Occupational disease is a major issue that workers’ compensation in Ohio is expected to provide for. Depending on the circumstances, this coverage can be the subject of dispute among the employer and the employees. In some cases, the Ohio Bureau of Workers’ Compensation will join with an employer to take preventative steps to try to keep the problematic diseases from manifesting. This will often come about after a number of workers have suffered illness, injury or a condition. As with any issue connected to workers’ compensation, it is important to have legal advice for the entire process.
The fire marshal of Ohio and the BWC have decided that they will take steps to deal with the high rate of cancer in firefighters. The plan is to provide firefighters with equipment that provides protection against cancer-causing agents. Currently, a $500,000 fund has been created to train and prevent. Another $1 million will be added by the BWC.
This comes on the heels of a news report detailing the danger of cancer for firefighters and strategies to lower their risk. There was an absence of standards across the nation to protect firefighters from these issues. In the study, approximately half of 1,300 firefighters who were spoken to believe cancer is a major danger they face. Also, one in six firefighters received a cancer diagnosis during their time on the job.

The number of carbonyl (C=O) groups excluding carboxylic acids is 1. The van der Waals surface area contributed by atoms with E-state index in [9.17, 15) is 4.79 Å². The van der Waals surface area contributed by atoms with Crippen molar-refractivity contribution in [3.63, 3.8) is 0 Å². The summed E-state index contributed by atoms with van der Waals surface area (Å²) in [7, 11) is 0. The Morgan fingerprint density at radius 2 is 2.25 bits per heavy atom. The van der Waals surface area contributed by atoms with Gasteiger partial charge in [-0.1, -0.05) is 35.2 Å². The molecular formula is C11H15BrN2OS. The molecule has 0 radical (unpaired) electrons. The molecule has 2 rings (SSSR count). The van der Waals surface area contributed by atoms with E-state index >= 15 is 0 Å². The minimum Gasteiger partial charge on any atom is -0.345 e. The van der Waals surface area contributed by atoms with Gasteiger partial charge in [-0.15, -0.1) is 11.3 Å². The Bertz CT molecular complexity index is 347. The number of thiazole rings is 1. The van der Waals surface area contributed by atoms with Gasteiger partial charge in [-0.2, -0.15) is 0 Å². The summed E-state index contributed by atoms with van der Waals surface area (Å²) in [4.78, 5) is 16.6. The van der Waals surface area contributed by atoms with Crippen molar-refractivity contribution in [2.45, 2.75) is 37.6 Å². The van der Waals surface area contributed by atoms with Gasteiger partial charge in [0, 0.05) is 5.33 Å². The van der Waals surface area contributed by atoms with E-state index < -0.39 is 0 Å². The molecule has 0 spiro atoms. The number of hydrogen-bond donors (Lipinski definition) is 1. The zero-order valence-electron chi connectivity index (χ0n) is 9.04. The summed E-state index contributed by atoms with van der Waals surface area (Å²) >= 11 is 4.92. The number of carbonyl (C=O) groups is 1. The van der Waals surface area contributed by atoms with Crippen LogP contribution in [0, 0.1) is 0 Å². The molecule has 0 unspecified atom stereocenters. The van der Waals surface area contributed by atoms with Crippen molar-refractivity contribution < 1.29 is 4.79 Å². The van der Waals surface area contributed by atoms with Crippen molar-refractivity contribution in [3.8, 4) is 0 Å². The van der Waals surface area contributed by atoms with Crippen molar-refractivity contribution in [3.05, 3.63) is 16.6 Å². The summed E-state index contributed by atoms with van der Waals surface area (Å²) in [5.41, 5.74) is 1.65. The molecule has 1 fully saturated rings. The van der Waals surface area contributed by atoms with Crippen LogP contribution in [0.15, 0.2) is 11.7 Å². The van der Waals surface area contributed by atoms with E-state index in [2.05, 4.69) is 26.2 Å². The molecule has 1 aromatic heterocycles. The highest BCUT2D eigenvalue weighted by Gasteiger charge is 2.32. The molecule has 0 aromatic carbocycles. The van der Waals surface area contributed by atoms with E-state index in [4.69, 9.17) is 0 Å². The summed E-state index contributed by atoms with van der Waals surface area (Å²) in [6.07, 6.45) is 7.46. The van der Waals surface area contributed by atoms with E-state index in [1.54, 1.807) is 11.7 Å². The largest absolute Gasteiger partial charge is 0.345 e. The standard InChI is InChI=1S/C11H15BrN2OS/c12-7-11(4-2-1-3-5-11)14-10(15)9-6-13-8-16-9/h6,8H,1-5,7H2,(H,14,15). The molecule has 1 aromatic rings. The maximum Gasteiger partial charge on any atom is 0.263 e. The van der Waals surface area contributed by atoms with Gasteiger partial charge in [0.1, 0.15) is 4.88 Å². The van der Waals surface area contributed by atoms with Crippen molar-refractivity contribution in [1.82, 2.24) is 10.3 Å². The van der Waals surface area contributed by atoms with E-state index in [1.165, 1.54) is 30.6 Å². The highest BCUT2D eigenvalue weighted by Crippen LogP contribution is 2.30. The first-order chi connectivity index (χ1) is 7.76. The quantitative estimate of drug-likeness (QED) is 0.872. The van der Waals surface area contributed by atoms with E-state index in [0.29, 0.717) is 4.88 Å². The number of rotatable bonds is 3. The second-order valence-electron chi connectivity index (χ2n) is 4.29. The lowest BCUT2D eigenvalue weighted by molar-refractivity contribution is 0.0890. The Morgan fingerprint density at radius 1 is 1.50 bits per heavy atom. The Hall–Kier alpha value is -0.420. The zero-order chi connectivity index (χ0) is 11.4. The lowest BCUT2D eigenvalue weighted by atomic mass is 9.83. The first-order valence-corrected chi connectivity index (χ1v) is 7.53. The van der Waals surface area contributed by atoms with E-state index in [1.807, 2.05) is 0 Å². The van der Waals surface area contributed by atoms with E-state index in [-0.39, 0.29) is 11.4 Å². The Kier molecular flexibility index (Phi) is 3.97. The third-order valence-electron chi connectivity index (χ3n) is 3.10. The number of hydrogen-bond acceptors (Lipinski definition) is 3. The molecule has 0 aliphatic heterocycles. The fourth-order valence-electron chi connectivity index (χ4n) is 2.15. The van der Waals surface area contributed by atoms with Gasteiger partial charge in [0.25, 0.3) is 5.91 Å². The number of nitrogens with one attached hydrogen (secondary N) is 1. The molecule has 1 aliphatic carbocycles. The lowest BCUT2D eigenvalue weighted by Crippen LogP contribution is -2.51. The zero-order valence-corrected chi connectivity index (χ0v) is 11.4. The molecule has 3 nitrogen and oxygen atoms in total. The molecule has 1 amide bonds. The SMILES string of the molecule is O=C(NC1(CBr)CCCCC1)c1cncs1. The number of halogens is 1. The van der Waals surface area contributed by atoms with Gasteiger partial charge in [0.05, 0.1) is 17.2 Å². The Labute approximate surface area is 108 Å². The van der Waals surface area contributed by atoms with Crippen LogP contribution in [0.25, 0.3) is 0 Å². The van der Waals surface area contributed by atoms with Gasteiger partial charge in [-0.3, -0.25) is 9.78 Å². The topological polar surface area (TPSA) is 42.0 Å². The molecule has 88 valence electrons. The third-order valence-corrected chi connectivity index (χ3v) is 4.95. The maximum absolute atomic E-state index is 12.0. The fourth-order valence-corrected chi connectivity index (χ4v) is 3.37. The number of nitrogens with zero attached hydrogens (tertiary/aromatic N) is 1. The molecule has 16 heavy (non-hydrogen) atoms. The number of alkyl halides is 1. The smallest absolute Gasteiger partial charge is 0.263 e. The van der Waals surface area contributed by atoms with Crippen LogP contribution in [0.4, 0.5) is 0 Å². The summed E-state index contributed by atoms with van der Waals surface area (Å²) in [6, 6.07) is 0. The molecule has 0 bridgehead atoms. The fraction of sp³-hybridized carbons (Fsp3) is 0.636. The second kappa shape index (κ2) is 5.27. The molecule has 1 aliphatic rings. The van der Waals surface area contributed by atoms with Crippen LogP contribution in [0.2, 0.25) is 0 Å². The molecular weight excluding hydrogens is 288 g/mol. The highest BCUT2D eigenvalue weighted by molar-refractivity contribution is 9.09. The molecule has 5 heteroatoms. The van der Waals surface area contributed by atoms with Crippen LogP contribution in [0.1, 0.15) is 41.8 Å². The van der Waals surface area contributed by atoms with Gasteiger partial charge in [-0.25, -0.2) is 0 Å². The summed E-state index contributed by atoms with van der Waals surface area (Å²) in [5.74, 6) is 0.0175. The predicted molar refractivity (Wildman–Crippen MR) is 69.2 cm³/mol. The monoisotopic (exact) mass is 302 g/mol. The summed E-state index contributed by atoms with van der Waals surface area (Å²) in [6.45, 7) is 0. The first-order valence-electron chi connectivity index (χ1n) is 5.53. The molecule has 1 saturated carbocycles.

The BWC and the fire marshal coming together to find ways to keep firefighters safer when they work is a positive step to preventing an occupational disease, such as cancer, from continuing to be an issue. However, not all situations go as smoothly as this one did, as an investigation hammered home the jeopardy firefighters face. Others who are working in jobs where they might face toxic exposure and other disease-causing factors should be aware of how to seek legal assistance in getting workers’ compensation benefits and perhaps lead to similar changes as those that are taking place in the fire department.
Source: firefighternation.com, “Ohio Workers’ Comp, Fire Marshal Address Firefighter Cancer,” Lucas Sullivan, Mike Wagner, Nov. 27, 2017